Thursday, November 18, 2010

Colour theory and me

 Jubilant spring flowers
Watercolour on watercolour paper
24  x 36 inches
© Barbara Muir (date unknown)

Looking back I feel so much empathy for the poor teacher
who had the job of teaching colour theory to
students who thought you picked up great colour
combinations by magic, not by trial and error.  I can see
him perfectly in my mind's eye, but don't remember
his name.  He was painfully thin, with thinning brown
hair, deeply tanned skin, and wire-rimmed glasses.
A tall man I sometimes saw him walking in the streets
near the school, in a long, loose black coat,
and a black beret.  He was French from France and
I felt sorry for him living in a town so void of French
language and culture.  I thought he would have been
much happier teaching in Ottawa, Montreal or
Quebec where French is spoken everywhere.  But the thing
I forgot to include writing this late last night was that
our sweet, kind teacher never wore colour.  I think he
flashed into my memory because one of my students
complained to me yesterday that I always wear black
in her class.  It's true that my uniform over time has
become a white shirt, black sweater, black pants,
black boots.  It never occurred to me before that I might
have picked up my colourless fashion tips from
my former colour theory prof.  Merci Monsieur.

 Colour study #6
Acrylic on canvas
24 x 36 inches
© Barbara Muir (date unknown)

I was sixteen when I studied colour theory, and it seemed
too much like charts to me.  I found the wheel
easier to absorb, than a colour chart, but I was
definitely not interested in the subject.  Still there
was something so understanding about the teacher that I
tried against my better judgement to please him
with badly executed abstract, hard edged paintings
(assignments) that played with colour theory.

Tonight I'm showing you a watercolour from my
selling watercolour while managing my young son
stage, and a very early abstract work done in my
colour theory studies phase.  It's hanging proudly
in my mother's house, but my photo does not do
it justice, because it is in fact all perfectly straight
rectangles.  The painting is supposed to explore the
movement from cold to warm colour and it does do

Have an enjoying-exciting-theories-day.


Sheila Vaughan said...

Yes you are right , it does do that. It's also a very pleasing painting. I was just reading an interview of Rachel Howard by Damien Hirst (both British artists) and Rachel said "I would love it if I didn’t have to work with colour. To me colour is an absolute hindrance because it goes back to that cheating thing. You can cheat with colour and you can play games with it, and in my work if I didn’t have colour it would be so fantastic." Of course then I wanted to see a resume of Rachel's work but when I went to her website it was not easy to get at (in fact I failed to do so). Anyway, point is, black and white simplifies things but , but....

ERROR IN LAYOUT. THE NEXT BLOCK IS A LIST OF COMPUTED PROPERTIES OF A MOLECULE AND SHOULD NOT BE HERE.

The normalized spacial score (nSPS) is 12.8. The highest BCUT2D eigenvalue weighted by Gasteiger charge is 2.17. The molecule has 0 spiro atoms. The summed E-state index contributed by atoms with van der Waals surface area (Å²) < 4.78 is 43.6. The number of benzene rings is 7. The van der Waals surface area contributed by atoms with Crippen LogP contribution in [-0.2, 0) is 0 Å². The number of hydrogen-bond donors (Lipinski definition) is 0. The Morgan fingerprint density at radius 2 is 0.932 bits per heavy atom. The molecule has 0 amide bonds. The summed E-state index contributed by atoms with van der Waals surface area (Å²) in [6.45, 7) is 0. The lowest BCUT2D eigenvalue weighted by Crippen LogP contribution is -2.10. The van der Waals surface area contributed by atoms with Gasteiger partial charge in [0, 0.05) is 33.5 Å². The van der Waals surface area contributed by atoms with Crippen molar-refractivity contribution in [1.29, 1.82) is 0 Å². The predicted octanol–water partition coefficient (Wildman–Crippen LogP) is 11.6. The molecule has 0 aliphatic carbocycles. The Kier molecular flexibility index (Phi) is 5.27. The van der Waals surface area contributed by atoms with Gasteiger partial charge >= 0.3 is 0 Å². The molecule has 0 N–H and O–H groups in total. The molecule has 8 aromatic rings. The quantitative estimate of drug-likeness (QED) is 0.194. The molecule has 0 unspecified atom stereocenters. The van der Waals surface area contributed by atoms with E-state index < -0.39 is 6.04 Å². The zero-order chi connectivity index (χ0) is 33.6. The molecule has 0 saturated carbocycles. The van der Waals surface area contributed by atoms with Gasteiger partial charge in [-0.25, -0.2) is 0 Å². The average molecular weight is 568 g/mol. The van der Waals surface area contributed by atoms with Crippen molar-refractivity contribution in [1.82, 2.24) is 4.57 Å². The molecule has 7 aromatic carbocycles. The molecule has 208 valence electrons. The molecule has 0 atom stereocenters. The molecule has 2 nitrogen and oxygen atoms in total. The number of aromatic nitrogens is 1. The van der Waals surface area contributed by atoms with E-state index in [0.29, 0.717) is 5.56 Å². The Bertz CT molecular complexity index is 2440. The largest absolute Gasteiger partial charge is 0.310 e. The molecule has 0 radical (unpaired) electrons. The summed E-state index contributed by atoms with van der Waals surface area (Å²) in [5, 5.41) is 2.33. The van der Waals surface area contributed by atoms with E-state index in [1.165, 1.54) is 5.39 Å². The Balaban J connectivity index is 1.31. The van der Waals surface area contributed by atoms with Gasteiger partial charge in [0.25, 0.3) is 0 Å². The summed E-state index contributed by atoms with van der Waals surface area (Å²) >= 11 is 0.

Barbara Muir said...

Hi Sheila,

Ultimately for me colour and light are all. I paint because something hits my eye, and I don't see in black and white. That doesn't mean that I know what I'm doing all the time, but I also love the search for my solution. (Okay sometimes that's daunting, but most of the time there's the pleasure of one small aha after another). If colour is cheating (this seemed to be a European point of view) then I am a cheater. Bring it on I say. In New York last year colour was noble, and I found the same to be true in England a few years back.

Love your work so much.


Portrait Artist

My photo
Toronto, Ontario, Canada
I paint and draw on commission and for shows. To commission a portrait, or purchase one of my paintings please contact me at:
A major highlight in my career? Drawing Oprah Winfrey live via Skype for her show "Where in the Skype are you? Galleries: Studio Vogue Gallery, Toronto, Canada. The Amsterdam Whitney Gallery, New York City. Gallery at the Porch Door, Kingston, Canada. Your positive comments on this blog mean the world to me. I'd love to hear from you!